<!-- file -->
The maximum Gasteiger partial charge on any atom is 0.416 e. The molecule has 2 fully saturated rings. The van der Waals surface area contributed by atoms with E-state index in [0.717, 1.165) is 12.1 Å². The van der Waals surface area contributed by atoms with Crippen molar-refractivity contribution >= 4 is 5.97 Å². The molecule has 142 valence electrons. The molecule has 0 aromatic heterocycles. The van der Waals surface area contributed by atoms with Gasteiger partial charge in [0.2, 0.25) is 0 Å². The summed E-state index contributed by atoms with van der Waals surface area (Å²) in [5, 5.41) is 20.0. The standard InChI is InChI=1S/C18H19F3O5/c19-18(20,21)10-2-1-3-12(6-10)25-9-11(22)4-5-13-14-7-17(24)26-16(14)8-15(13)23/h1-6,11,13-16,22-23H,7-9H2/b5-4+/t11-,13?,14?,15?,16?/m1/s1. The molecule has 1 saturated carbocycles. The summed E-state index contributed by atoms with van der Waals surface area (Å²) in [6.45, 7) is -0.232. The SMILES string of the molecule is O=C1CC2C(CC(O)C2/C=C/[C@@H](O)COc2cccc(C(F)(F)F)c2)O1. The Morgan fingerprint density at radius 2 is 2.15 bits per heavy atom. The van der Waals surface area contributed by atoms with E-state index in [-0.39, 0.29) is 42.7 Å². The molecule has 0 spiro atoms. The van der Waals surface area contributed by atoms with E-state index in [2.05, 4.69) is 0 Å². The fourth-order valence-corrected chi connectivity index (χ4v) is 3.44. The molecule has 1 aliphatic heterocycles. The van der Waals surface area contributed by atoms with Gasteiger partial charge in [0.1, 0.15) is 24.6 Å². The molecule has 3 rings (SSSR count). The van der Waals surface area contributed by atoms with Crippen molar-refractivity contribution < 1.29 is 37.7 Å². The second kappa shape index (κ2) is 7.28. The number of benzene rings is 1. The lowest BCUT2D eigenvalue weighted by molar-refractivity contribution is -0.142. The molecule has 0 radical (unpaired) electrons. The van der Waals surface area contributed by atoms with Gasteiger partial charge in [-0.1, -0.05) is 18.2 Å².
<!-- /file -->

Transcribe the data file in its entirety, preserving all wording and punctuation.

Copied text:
The maximum Gasteiger partial charge on any atom is 0.416 e. The molecule has 2 fully saturated rings. The van der Waals surface area contributed by atoms with E-state index in [0.717, 1.165) is 12.1 Å². The van der Waals surface area contributed by atoms with Crippen molar-refractivity contribution >= 4 is 5.97 Å². The molecule has 142 valence electrons. The molecule has 0 aromatic heterocycles. The van der Waals surface area contributed by atoms with Gasteiger partial charge in [0.2, 0.25) is 0 Å². The summed E-state index contributed by atoms with van der Waals surface area (Å²) in [5, 5.41) is 20.0. The standard InChI is InChI=1S/C18H19F3O5/c19-18(20,21)10-2-1-3-12(6-10)25-9-11(22)4-5-13-14-7-17(24)26-16(14)8-15(13)23/h1-6,11,13-16,22-23H,7-9H2/b5-4+/t11-,13?,14?,15?,16?/m1/s1. The molecule has 1 saturated carbocycles. The summed E-state index contributed by atoms with van der Waals surface area (Å²) in [6.45, 7) is -0.232. The SMILES string of the molecule is O=C1CC2C(CC(O)C2/C=C/[C@@H](O)COc2cccc(C(F)(F)F)c2)O1. The Morgan fingerprint density at radius 2 is 2.15 bits per heavy atom. The van der Waals surface area contributed by atoms with E-state index in [-0.39, 0.29) is 42.7 Å². The molecule has 0 spiro atoms. The van der Waals surface area contributed by atoms with E-state index in [2.05, 4.69) is 0 Å². The fourth-order valence-corrected chi connectivity index (χ4v) is 3.44. The molecule has 1 aliphatic heterocycles. The van der Waals surface area contributed by atoms with Gasteiger partial charge in [0.1, 0.15) is 24.6 Å². The molecule has 3 rings (SSSR count). The van der Waals surface area contributed by atoms with Crippen molar-refractivity contribution < 1.29 is 37.7 Å². The second kappa shape index (κ2) is 7.28. The number of benzene rings is 1. The lowest BCUT2D eigenvalue weighted by molar-refractivity contribution is -0.142. The molecule has 0 radical (unpaired) electrons. The van der Waals surface area contributed by atoms with Gasteiger partial charge in [-0.1, -0.05) is 18.2 Å².